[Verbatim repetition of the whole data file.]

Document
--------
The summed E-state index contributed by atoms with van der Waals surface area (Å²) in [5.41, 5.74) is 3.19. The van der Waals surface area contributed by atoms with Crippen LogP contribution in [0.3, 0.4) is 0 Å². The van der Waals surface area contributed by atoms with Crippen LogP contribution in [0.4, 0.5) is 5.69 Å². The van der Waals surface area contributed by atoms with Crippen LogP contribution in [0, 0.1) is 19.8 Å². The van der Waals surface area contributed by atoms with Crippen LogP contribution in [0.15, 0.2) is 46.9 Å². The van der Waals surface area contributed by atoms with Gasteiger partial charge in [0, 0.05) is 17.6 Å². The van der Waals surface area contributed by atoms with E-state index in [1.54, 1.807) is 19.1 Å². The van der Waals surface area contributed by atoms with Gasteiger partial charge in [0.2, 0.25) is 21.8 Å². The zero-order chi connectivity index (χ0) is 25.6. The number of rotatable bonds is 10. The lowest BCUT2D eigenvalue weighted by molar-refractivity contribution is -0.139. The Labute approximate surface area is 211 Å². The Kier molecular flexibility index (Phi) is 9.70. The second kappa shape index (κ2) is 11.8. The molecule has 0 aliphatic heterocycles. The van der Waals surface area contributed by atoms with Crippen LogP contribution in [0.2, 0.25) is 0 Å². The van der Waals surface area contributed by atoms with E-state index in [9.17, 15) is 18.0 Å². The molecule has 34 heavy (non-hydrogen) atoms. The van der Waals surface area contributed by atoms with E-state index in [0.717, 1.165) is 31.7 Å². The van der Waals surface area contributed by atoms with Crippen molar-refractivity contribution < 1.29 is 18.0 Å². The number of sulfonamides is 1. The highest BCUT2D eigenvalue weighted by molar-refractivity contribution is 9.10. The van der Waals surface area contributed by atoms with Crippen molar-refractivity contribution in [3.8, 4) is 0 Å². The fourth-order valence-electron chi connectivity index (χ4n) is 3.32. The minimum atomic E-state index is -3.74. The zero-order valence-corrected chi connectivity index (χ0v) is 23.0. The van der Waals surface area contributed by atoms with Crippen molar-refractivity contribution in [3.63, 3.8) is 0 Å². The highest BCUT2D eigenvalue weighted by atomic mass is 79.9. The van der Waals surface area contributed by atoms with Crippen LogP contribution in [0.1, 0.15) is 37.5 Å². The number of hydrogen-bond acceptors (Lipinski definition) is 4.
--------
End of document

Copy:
The summed E-state index contributed by atoms with van der Waals surface area (Å²) in [5.41, 5.74) is 3.19. The van der Waals surface area contributed by atoms with Crippen LogP contribution in [0.3, 0.4) is 0 Å². The van der Waals surface area contributed by atoms with Crippen LogP contribution in [0.4, 0.5) is 5.69 Å². The van der Waals surface area contributed by atoms with Crippen LogP contribution in [0, 0.1) is 19.8 Å². The van der Waals surface area contributed by atoms with Crippen LogP contribution in [0.15, 0.2) is 46.9 Å². The van der Waals surface area contributed by atoms with Gasteiger partial charge in [0, 0.05) is 17.6 Å². The van der Waals surface area contributed by atoms with E-state index in [1.54, 1.807) is 19.1 Å². The van der Waals surface area contributed by atoms with Gasteiger partial charge in [0.2, 0.25) is 21.8 Å². The zero-order chi connectivity index (χ0) is 25.6. The number of rotatable bonds is 10. The lowest BCUT2D eigenvalue weighted by molar-refractivity contribution is -0.139. The Labute approximate surface area is 211 Å². The Kier molecular flexibility index (Phi) is 9.70. The second kappa shape index (κ2) is 11.8. The molecule has 0 aliphatic heterocycles. The van der Waals surface area contributed by atoms with Crippen LogP contribution in [0.2, 0.25) is 0 Å². The van der Waals surface area contributed by atoms with E-state index in [9.17, 15) is 18.0 Å². The molecule has 34 heavy (non-hydrogen) atoms. The van der Waals surface area contributed by atoms with E-state index in [0.717, 1.165) is 31.7 Å². The van der Waals surface area contributed by atoms with Crippen molar-refractivity contribution < 1.29 is 18.0 Å². The number of sulfonamides is 1. The highest BCUT2D eigenvalue weighted by molar-refractivity contribution is 9.10. The van der Waals surface area contributed by atoms with Crippen molar-refractivity contribution in [3.8, 4) is 0 Å². The fourth-order valence-electron chi connectivity index (χ4n) is 3.32. The minimum atomic E-state index is -3.74. The zero-order valence-corrected chi connectivity index (χ0v) is 23.0. The van der Waals surface area contributed by atoms with Crippen molar-refractivity contribution in [3.63, 3.8) is 0 Å². The highest BCUT2D eigenvalue weighted by atomic mass is 79.9. The van der Waals surface area contributed by atoms with Crippen LogP contribution in [0.1, 0.15) is 37.5 Å². The number of hydrogen-bond acceptors (Lipinski definition) is 4.